There are special paper placemats made for "sit-down" wine tastings. The placemats have circles on them and are numbered or lettered. Wine glasses are placed on the circles and are differentiated by the numbers or letters. Our placemats were full and we were ready to go. Oh shit! We're on a train. The glasses were gently shaking and sliding into each other and then outward. The sound of rattling glasses became something that we grew accustomed to. Every few minutes someone would grab their glasses and push them back into position. It was a lot of fun. The seminars were great and very informative, but we'd often stop just to look at the scenery. The further we got away from Sydney the more desolate it got. Any houses in the outer perimeter would cling closely to the tracks. We'd pass cricket fields and small towns. The fields were green and lush with occasional blinding patches of yellow (some sort of grass) and occasional swatches of purple flowers bursting out of the sparse soil that clings to tracks. The soil would subtley get a deeper orange/reddish color the further we ventured. We passed a sheep shearing station and kilometers of nothingness. We were passing through the Blue Mountains and some of the most amazing sights I'd ever encountered. We passed through a canyon-like area that was nothing but surreal. Wow. As it was getting darker there was nothing to see. The seminars continued and we continued to "adjust" our glassware. Dinner time arrive and we made our way to the dining room car. Dinner on the train was surprisingly good. I had a great fresh salad followed by a loin of lamb (if my memories serves me right) and a chocolate torte of sorts. I don't exactly remember, but it was all quite good. My chocolate torte was delicious, but I should have opted for the national dessert of "Pavlova". It's a meringue topped with fruit. After dinner we retired the to lounge car to listen to the history of the railroad. The gentleman giving the lesson is essentially in charge of the train operations and he REALLY loves his job. We were each handed a disgusting looking concoction and asked to drink it. There was absolutely nothing wrong with it, but we (including the wine-makers) were all wine snobs. That handed us a glass of sparkling wine that had Blue Curacao added to it. Turns out the blue color is to symbolize the joining of the two oceans. Oh...clever. I politely drank it and struck up a conversation with a lovely older Australian couple. Most of the people in Gold Kangaroo Service were older. There were a bunch of schmucks behind us that had to spend the whole trip in seats. Ouch! The AusWAT group headed back to the conference car for the last seminar of the day. We had a seminar on Australian dessert wines. I saw the color of one of the wines and I got excited. I looked in the book and saw that one of the wines being poured was Chambers Rare Tokay. Chambers Rare Tokay may be the best wine I've ever tried. I was lucky enough to try it two times previously at a customer/friend's house. It sells for about $300.00 for a half bottle now, if you can get it. No one else in my group had tasted it before. It was fun to watch their faces. It is the nectar of the gods with it's notes of toffee, coffee, caramel, marmalade, blackstrap molasses, date, fig, nuts, nutmeg, and infinite other flavors. The finish is insanely long and wholly soul-satisfying. Damn that's good shit! We sat around for a while and had a few beers and I decided to retire for the evening. I made my way to my berth and opened the door to find that my "bed" had been lowered. The cabin is fine during the day with plenty of space for one person. It's a different story at night. The bed takes up the whole berth. Open the door and there it is. I managed to plop myself onto the "bed" and figured that it would be one more night without sleep. I'm essentially a "side-sleeper". The train was rocking so much that I was swaying crazily. I can't fall asleep on my back. It was going to be a long night. I'd catch the occasional light, train station, mining operation, or mill, but it was mostly just "dark".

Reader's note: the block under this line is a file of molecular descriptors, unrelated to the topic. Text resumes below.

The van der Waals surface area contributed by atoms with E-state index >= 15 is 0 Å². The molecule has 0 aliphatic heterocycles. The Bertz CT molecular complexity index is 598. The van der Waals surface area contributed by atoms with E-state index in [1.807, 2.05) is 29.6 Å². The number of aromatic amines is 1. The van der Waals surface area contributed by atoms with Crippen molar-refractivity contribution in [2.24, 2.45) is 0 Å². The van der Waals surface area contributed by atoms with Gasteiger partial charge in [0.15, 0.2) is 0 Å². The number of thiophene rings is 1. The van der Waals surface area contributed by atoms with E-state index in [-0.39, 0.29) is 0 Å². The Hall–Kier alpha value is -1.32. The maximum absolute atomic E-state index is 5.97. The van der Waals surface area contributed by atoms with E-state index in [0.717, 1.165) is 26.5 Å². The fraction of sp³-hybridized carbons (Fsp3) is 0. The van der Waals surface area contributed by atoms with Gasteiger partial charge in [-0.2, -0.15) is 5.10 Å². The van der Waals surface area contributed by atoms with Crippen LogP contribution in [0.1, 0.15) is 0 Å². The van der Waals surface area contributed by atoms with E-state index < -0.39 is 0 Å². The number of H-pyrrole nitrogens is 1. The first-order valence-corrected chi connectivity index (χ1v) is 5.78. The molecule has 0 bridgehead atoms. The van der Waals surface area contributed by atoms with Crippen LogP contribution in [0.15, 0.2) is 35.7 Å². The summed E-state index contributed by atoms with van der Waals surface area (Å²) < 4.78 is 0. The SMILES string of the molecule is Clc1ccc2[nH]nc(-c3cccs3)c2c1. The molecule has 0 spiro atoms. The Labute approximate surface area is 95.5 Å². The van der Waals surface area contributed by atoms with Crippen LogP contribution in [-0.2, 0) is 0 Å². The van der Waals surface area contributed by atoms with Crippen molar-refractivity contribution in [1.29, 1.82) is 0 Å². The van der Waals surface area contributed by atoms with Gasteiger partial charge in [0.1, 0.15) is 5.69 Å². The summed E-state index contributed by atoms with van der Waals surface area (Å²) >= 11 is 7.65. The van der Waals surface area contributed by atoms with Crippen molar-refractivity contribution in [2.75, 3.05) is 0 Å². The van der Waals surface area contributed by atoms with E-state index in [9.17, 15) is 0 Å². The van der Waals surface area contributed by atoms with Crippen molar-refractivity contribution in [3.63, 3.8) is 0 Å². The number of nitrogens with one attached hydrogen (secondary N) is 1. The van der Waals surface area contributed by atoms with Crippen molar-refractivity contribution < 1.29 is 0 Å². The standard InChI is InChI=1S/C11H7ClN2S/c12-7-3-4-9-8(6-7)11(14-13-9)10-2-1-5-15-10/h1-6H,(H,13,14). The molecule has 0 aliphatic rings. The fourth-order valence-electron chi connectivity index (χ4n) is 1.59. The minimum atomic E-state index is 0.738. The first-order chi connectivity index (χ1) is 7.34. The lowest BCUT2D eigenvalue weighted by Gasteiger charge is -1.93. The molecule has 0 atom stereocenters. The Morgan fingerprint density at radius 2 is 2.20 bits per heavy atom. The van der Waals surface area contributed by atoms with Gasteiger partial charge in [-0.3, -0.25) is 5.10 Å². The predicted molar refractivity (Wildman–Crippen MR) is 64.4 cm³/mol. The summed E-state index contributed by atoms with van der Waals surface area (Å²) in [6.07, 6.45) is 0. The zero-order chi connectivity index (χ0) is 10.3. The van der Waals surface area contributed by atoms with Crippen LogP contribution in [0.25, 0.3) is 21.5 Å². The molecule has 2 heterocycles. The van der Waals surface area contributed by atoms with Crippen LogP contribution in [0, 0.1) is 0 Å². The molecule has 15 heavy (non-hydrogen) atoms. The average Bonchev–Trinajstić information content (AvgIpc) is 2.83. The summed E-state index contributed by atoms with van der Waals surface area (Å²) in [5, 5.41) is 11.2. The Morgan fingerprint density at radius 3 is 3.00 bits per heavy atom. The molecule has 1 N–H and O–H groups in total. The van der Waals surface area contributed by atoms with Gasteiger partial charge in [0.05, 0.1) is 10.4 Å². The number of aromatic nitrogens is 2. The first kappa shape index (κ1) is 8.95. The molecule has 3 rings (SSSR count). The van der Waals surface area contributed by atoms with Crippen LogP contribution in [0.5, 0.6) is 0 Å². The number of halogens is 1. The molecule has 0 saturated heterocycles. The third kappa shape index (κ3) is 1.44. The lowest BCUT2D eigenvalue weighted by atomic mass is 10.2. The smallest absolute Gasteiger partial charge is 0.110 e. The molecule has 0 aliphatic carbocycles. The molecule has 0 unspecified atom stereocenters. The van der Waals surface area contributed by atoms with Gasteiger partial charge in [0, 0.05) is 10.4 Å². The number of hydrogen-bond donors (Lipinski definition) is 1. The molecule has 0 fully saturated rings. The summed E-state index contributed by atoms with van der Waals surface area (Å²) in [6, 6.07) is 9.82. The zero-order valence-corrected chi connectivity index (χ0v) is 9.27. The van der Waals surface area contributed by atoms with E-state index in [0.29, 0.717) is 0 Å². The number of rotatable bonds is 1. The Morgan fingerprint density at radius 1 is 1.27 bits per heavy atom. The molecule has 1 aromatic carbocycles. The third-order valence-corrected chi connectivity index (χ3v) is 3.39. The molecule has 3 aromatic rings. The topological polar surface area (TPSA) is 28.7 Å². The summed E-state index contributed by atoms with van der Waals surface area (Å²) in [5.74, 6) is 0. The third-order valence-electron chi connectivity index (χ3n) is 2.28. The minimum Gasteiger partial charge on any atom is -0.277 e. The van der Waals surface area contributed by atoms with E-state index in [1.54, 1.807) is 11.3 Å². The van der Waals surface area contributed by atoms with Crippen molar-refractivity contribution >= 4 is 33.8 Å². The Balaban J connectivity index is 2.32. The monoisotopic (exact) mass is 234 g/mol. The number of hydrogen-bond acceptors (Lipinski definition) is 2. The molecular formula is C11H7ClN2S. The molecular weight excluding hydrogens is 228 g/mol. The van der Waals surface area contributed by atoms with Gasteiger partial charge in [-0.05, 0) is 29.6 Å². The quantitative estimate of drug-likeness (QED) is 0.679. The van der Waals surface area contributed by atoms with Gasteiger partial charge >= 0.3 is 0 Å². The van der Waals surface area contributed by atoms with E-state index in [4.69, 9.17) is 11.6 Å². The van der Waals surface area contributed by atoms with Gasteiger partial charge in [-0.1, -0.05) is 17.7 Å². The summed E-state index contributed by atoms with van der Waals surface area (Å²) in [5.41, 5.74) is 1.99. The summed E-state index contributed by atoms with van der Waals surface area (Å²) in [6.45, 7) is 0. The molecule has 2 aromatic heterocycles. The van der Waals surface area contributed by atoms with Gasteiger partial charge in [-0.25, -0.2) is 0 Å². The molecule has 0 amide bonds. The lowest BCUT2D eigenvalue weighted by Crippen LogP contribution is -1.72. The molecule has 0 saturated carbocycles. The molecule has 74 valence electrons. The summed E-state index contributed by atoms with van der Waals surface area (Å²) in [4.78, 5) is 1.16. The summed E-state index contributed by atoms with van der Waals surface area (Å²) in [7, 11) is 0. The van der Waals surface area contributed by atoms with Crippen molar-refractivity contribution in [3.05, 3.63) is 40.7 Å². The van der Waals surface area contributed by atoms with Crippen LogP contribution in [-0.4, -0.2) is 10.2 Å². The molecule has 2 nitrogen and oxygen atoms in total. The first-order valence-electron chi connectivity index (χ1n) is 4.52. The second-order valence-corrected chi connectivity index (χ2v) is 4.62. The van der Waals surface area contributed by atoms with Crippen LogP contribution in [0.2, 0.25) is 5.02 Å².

Two days in Australia and I haven't seen a kangaroo yet.

To be continued...



Blogger Kathleen said...

Are you trying to tell me that there is someone out there who makes better scrambled eggs than you, Jason? I don't believe it for a minute!!!!

Nice accounting of your trip, so far. I look forward to the next installment!

7:28 AM  
Anonymous Anonymous said...

The journalists name was actually Ken. Ken Garget.


7:43 PM